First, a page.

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  1. #1
    Provisions for illness or death.
    Hi,
    My name is Ruth, and I have just started to seriously market on the internet.

    Now I have one major concern. My husband is suffering from MS, so he is not really able to take over if something happens to me. And, I do not know anyone in my "warm" market who knows computers, internet and marketing to the extend that I have taught myself.

    What kind of provisions have those of you made who are successful, in case something happens to disable you? After all, this is not a kind of "take over business" we are in.

    Any ideas will help me achieve some peace of mind here,

    Thanks,
    Ruth

  2. #2
    Affiliate Miester my2cents's Avatar
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    I too have HAD THESE SAME THOUGHTS... my wife has no interest in my online business other then the checks that appear in my mail box every month... she still thinks I am wasting my time "playing on my computer"

    for me I guess my business will die a slow death... as my domains expire... and the income dwindles...

    or someone in my family decides they should sell my network for what ever theycan get...

    I guess the sum of my efferts remains to be determined!

    Joe
    ++++++++++++++++++++++++++++++++++++++++++
    that's my2cents, 'cuz I'm a legend in my own mind....

  3. #3
    Troll Killer and best Snooper!
    I decide when the pigs fly!
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    Hubby knows that my first site, one of my content sites, is to be maintained after my death if I predecease him. He does know some HTML so if he wants to continue to do marketing from it he has that option. Since it isn't possible to pay for registration in perpetuity, I guess the site will only survive for nine years after the last of us dies, unless I establish a trust to maintain the site. I'm not that vain, however. I would be more inclined to sign the rights to the material over to someone who I think would maintain the site in a manner consistent with the way I maintained it.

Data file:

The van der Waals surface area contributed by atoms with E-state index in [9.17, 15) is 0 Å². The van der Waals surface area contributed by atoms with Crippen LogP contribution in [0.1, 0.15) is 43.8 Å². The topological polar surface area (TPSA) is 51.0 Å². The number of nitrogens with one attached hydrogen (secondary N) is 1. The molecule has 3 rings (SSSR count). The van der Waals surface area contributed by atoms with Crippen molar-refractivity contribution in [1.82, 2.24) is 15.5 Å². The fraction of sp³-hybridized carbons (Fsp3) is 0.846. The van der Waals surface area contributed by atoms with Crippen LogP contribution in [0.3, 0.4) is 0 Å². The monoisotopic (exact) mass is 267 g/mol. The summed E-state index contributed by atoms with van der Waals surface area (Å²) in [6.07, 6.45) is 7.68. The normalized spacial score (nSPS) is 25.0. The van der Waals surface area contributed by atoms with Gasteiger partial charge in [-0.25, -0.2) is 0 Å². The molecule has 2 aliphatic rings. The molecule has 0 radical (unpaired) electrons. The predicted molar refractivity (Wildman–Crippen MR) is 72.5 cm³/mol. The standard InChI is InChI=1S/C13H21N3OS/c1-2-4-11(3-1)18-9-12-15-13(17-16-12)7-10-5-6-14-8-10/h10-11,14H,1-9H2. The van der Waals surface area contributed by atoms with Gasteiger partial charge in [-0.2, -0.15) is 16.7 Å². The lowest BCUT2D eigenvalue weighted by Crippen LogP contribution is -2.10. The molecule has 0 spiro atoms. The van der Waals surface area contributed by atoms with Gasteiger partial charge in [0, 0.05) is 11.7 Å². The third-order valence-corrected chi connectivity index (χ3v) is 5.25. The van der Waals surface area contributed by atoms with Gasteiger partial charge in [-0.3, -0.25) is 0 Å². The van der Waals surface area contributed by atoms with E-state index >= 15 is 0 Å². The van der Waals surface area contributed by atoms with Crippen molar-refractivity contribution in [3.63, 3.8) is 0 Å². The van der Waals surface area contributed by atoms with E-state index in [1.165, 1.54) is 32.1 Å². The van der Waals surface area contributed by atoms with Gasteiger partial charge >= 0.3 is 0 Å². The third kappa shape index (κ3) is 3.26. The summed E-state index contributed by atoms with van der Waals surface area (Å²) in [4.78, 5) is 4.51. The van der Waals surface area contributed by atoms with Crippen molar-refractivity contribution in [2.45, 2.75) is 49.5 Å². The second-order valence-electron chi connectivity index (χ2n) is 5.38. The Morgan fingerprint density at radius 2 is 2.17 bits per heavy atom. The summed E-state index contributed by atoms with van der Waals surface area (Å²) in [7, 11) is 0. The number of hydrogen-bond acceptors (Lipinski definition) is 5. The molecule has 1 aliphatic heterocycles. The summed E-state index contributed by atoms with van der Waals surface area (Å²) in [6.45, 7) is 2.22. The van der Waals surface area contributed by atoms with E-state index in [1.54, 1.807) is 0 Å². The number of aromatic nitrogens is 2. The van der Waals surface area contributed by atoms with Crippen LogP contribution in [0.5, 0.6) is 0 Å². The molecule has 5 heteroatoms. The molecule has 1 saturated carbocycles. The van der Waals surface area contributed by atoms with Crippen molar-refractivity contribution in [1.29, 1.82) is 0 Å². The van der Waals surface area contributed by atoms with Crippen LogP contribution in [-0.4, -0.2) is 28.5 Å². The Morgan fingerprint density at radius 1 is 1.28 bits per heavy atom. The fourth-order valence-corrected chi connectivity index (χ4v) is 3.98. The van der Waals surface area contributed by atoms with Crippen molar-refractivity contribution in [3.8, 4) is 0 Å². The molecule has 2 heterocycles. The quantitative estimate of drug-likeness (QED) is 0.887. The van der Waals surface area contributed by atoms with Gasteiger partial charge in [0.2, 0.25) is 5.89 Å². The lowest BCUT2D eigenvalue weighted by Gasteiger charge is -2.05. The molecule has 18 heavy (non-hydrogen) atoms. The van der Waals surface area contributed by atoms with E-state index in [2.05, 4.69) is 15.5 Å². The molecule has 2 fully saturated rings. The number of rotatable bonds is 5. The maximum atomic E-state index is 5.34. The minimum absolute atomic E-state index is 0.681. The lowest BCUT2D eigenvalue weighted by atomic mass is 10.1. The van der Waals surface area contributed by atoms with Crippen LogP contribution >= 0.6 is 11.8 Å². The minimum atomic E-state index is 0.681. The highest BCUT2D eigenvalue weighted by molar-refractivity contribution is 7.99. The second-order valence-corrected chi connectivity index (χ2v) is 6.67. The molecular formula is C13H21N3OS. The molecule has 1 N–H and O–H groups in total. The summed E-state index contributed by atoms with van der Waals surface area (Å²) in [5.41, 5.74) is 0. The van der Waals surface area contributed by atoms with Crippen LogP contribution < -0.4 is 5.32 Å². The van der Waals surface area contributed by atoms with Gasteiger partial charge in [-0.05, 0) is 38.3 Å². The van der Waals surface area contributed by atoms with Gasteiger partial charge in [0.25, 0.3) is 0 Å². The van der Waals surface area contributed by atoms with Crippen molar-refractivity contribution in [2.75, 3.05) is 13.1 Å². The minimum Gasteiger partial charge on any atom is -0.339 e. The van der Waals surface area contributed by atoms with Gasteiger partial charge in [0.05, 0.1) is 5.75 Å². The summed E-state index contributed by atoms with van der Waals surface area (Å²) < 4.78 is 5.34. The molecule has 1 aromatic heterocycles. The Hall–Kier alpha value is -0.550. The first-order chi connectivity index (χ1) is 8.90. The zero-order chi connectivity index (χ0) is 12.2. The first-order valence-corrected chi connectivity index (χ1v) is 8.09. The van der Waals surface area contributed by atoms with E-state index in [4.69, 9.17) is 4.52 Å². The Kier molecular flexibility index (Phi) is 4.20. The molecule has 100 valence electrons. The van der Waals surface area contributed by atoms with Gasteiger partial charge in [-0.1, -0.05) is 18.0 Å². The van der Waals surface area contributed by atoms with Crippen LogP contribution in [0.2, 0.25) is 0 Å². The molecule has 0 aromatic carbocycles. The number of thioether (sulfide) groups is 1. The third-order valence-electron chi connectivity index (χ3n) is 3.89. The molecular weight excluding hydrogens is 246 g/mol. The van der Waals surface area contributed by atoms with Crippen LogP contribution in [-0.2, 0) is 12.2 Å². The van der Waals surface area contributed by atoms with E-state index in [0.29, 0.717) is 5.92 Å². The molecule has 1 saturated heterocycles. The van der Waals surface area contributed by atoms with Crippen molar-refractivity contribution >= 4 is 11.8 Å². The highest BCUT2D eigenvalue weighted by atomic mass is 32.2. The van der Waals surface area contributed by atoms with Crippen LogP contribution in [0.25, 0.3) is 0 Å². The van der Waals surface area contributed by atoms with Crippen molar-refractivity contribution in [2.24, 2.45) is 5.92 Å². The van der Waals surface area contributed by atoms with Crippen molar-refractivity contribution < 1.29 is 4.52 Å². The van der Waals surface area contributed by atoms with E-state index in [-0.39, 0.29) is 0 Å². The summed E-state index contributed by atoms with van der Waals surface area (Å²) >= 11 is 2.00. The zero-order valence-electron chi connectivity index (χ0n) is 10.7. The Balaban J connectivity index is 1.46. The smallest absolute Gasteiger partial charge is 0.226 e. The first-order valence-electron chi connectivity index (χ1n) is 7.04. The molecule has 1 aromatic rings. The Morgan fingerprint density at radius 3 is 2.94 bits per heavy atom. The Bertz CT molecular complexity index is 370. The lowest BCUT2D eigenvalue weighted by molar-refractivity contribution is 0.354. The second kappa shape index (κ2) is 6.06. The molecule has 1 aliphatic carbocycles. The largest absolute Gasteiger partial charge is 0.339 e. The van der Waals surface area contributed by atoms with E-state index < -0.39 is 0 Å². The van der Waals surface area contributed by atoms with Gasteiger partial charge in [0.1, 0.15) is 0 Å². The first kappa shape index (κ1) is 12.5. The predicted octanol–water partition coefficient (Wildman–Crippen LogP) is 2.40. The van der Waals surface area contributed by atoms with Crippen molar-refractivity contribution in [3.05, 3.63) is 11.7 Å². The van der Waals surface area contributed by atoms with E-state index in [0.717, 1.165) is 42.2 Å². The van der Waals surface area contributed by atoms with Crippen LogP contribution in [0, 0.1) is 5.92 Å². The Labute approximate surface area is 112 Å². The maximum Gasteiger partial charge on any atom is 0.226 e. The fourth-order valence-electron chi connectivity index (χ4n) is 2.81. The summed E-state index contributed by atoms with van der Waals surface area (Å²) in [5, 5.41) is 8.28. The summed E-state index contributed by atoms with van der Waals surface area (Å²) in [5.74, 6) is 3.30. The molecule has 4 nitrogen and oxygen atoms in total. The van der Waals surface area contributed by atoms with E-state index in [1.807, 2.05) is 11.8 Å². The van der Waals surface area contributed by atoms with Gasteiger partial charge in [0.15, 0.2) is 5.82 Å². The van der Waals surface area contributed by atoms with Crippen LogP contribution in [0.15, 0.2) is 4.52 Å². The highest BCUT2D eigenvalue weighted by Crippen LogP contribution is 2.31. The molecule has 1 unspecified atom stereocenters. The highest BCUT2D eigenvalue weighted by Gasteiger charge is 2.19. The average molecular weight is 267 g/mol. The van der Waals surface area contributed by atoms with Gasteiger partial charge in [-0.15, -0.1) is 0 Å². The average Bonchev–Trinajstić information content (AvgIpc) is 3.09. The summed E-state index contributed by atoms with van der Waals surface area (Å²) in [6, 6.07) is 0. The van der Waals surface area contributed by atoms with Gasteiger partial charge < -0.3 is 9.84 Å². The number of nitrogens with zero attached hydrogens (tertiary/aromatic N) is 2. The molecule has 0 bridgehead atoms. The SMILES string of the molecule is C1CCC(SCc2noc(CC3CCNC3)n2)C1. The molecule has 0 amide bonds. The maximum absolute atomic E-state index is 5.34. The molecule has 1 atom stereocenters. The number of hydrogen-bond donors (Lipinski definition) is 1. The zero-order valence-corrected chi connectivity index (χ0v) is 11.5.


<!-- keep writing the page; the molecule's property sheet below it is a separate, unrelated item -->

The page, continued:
All the critical information about my sites and business affiliations are kept in several Excel spreadsheets. Hubby knows where to find them.

  4. #4
    http and a telephoto
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    My daughter would gladly take over the reigns to my online business Otherwise, I guess I would create a list of people that I would want my sites dispersed to.
    Deborah Carney
    TeamLoxly.com BookGoodies.com ABCsPlus.com

  5. #5
    ABW Ambassador Paul_Ward's Avatar
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    Step 1 - get proper life insurance, term assurance is cheap for most people.

    Step 2 - get a pension plan and pay sensible amounts into it.

    If you don't die, you'll retire, if you don't retire it's because you're dead.

    I've thought about this too and the way I see it, I'd need to be pretty badly ill or disabled not to be sitting here and working on my site, so it's no so critical as if I was a builder or even if a did this job but in an office somewhere.

    As for my sites? No-one I know in close or even distant family could take them over. Maybe I'd better make some instructions as to how to sell them? In this respect it's like many other sole-trader offline businesses.

  6. #6
    Moderator leeann's Avatar
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    It would be a good idea to make arrangements with a trusted internet person to assist or make a video on exactly what to do.
    leeann


    Shoppers determine what has value and they like coupons. Stop manipulating who set the cookie just because you do not like coupon and promotional sites.

  7. #7
    This sounds like a good idea.
    Quote Originally Posted by leeann
    It would be a good idea to make arrangements with a trusted internet person to assist or make a video on exactly what to do.
    This sounds good. I was thinking this. But how do you find a trusted business partner ... Do you think it would be wise to try to work in a partnership? A joint venture type partnership?

    Someone who knows exactly what it is we do, love it as much as we do, and work it as much as we do?

    How do I find someone like that?

    There is so much involved once the money comes in. Do most very successful business marketers have joint partners? Or at that point just have the staff who would know what to do?

    I mean look at Corey Rudl, right. At least he had the resources to have a team in place.

    Ruth

  8. #8
    Member
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    Do like they do in offline business
    I used to work for a financial planner years ago. One thing he would suggest to a small business owner is to insure they business for what it was worth (or whatever you wanted your family to have). Then find someone who would buy the business upon his death (someone capable of running the business). There was a standard, boilerplate agreement they used that was simply a contract for the business to be purchased from the family with the insurance proceeds.

    Everyone benefited - the family, the business owner (in peace of mind) and the purchaser (bigger business).

    Don't see why this would work for internet business, too.

    Peace and Blessings,
    White Wolf
    Blessed Be,
    White Wolf

  9. #9
    ABW Ambassador
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    Thanks for bringing this topic to the forum. My husband is learning the business so that I have backup and so that he would know what to do in case something happens to me.

  10. #10
    upon death or disability,
    The insurance and pre-finding a buyer sounds good. It is not always possible to get family involved.

    Thank you all for your contributions,

    Ruth,

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